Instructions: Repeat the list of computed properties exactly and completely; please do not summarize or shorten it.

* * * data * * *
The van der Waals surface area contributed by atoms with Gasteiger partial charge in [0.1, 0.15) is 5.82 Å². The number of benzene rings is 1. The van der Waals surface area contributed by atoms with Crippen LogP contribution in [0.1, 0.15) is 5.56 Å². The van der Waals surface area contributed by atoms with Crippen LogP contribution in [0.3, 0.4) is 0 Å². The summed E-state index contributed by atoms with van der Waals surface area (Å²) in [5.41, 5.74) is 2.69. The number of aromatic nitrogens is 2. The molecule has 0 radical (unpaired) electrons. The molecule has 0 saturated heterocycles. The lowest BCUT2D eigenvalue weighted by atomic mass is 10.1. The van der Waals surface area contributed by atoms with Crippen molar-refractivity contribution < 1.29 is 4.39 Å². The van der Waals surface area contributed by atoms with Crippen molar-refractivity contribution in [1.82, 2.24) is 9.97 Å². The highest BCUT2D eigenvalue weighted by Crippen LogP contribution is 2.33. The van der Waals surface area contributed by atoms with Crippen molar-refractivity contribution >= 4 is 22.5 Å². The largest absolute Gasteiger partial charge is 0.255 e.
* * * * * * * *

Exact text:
The van der Waals surface area contributed by atoms with Gasteiger partial charge in [0.1, 0.15) is 5.82 Å². The number of benzene rings is 1. The van der Waals surface area contributed by atoms with Crippen LogP contribution in [0.1, 0.15) is 5.56 Å². The van der Waals surface area contributed by atoms with Crippen LogP contribution in [0.3, 0.4) is 0 Å². The summed E-state index contributed by atoms with van der Waals surface area (Å²) in [5.41, 5.74) is 2.69. The number of aromatic nitrogens is 2. The molecule has 0 radical (unpaired) electrons. The molecule has 0 saturated heterocycles. The lowest BCUT2D eigenvalue weighted by atomic mass is 10.1. The van der Waals surface area contributed by atoms with Crippen molar-refractivity contribution < 1.29 is 4.39 Å². The van der Waals surface area contributed by atoms with Crippen molar-refractivity contribution in [1.82, 2.24) is 9.97 Å². The highest BCUT2D eigenvalue weighted by Crippen LogP contribution is 2.33. The van der Waals surface area contributed by atoms with Crippen molar-refractivity contribution >= 4 is 22.5 Å². The largest absolute Gasteiger partial charge is 0.255 e.